So might there be a reason that autists are particularly prone to thrush infections?

Interestingly in my reading about pro-biotics (particular strains of live bacteria which can have beneficial effects for gut health such as in yogurts, supplements, pro-biotic drinks etc.) and their use against thrush, I discovered that the bacteriumΒ L. reuteri is thought to be one of the main gut defenders against a number of candida infections.

Now why does that name sound familiar?

In my post about digestive issues in autismΒ we learned that this strain of lactobacillus is absent in some cases of autism. Moreover, some studies suggest that administering pro-biotics forΒ L. reuteri to autists can improve behavioural symptoms, which would suggest that perhaps this bacterium, or lack there of, may predispose autists to thrush infections!

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See? Far more interesting than you may have thought! πŸ˜‰

Have a good weekend Earthlings! πŸ™‚

Aoife

Autism and Robots

Greetings Earthlings! πŸ™‚

Today I’d like to briefly discuss a somewhat unusual topic- robots and autism.

Yes, I know what you’re all thinking, Aoife has finally lost it- but just before you call in the men in the white coats, let me tell you about the clinical benefits of using robots for children with autism! πŸ™‚

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Recent technological advances in the field of robotics offer great possibilities in the treatment of autism. As interactive robots are increasingly becoming more human like, this technology can be used clinically to help teach social skills to children with autism.

Whilst the research into the therapeutic benefits of robots is in it’s infancy, several schools across the globe have begun to use social robots reporting very positive results πŸ™‚

So how do these robots work?

The robots engage autists with a specially tailored curriculum. For example, the robot makes a sad face or starts laughing and the child has to say what the robot is feeling, or when interacting with the robot if they do something that could hurt a real person, the robot will cry out so that the child can learn that thisΒ  behaviour is not appropriate.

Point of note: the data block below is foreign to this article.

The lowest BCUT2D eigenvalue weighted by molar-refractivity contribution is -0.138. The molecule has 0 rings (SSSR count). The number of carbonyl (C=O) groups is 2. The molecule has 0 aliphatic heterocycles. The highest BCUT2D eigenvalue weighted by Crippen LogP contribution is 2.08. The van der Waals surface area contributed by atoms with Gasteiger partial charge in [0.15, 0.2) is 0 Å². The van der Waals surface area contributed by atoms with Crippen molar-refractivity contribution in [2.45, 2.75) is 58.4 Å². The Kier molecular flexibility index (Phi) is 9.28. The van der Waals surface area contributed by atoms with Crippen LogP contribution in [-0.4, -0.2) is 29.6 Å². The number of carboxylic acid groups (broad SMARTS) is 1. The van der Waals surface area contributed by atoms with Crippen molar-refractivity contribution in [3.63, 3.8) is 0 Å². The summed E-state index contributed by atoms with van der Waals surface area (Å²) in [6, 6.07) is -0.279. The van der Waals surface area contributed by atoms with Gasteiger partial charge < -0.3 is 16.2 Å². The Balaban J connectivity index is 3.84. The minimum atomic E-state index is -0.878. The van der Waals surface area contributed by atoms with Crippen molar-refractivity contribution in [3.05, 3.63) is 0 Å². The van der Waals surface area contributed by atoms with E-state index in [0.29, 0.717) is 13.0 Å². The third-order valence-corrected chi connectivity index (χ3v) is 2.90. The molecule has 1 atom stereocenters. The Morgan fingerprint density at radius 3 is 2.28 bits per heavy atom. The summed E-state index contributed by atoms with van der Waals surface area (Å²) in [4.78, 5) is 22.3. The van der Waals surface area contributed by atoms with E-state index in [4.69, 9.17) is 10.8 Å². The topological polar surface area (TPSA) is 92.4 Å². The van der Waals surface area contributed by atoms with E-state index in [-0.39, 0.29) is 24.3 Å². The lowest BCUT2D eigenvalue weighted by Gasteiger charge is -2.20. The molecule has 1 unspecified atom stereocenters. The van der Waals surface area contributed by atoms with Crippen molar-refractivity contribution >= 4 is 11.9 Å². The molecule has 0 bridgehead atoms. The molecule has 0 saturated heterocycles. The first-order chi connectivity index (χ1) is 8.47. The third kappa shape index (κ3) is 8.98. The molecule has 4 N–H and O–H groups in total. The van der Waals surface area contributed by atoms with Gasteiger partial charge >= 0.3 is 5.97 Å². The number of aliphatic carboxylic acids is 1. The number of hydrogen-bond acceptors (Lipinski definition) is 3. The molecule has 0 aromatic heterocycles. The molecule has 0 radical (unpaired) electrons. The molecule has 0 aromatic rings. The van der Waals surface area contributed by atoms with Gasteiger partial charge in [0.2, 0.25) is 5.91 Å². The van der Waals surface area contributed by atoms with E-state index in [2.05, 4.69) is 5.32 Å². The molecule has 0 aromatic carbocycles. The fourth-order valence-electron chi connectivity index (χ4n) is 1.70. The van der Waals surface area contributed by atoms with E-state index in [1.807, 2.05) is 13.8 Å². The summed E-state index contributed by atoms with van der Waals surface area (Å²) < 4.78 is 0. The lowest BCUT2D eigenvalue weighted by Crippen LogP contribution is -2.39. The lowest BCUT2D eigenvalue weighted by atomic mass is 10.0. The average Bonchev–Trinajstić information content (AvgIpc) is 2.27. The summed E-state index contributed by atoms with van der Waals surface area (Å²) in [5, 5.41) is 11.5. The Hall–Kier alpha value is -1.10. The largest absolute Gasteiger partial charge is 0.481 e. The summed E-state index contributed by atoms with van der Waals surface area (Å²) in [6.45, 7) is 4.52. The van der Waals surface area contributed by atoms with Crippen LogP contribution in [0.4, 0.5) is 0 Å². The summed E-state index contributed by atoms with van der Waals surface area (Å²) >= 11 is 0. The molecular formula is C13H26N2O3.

It’s really cool! πŸ˜€

You can check out Milo below- one of the many models of social robots helping kids with autism worldwide (try not to letΒ  him creep you out though, Kaspar the robot is way freakier….might have further to go in making these robots more approachable in my opinion 😬).

The benefits of using this technology currently include improved:

  • Engagement
  • Eye contact
  • Vocabulary
  • Attention
  • Self-motivation and regulation
  • Emotional recognition and understanding, and
  • Improvements in appropriate social behaviour

And all of this within just 1-4 months of using a robot like Milo! 😲

All in all the technology looks really promising in the treatment of autism, even if a few tweaks may be needed to improve the appearance of these robots πŸ™‚ πŸ˜›

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Aoife

 

Autistic Burnout

Greetings Earthlings! πŸ™‚

Leading on from previous posts about shutdowns and meltdowns, today I’d like to discuss the “autistic burnout”.

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So what exactly is that when it’s at home?

Autistic burnout (also known as “autistic regression”) happens when an autist has maxed out their capacity to maskΒ and to socially cope following a period of prolonged stress (such as major change, attempting to be “normal”, poor self care etc.). This triggers a shutdown like state where the autist can become “more autistic” and is often unable to utilize the skills they have learned to cope- the mind is so exhausted that the autist no longer has to energy to try to overcome their difficulties.

Some people have even reported that these skills did not come back at all after recovering from a severe burnout- hence the name autistic regression.

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From a scientific perspective, the autistic burnout has not been explored as of yet on a medical level, however, there is much discussion of burnout within the autistic community.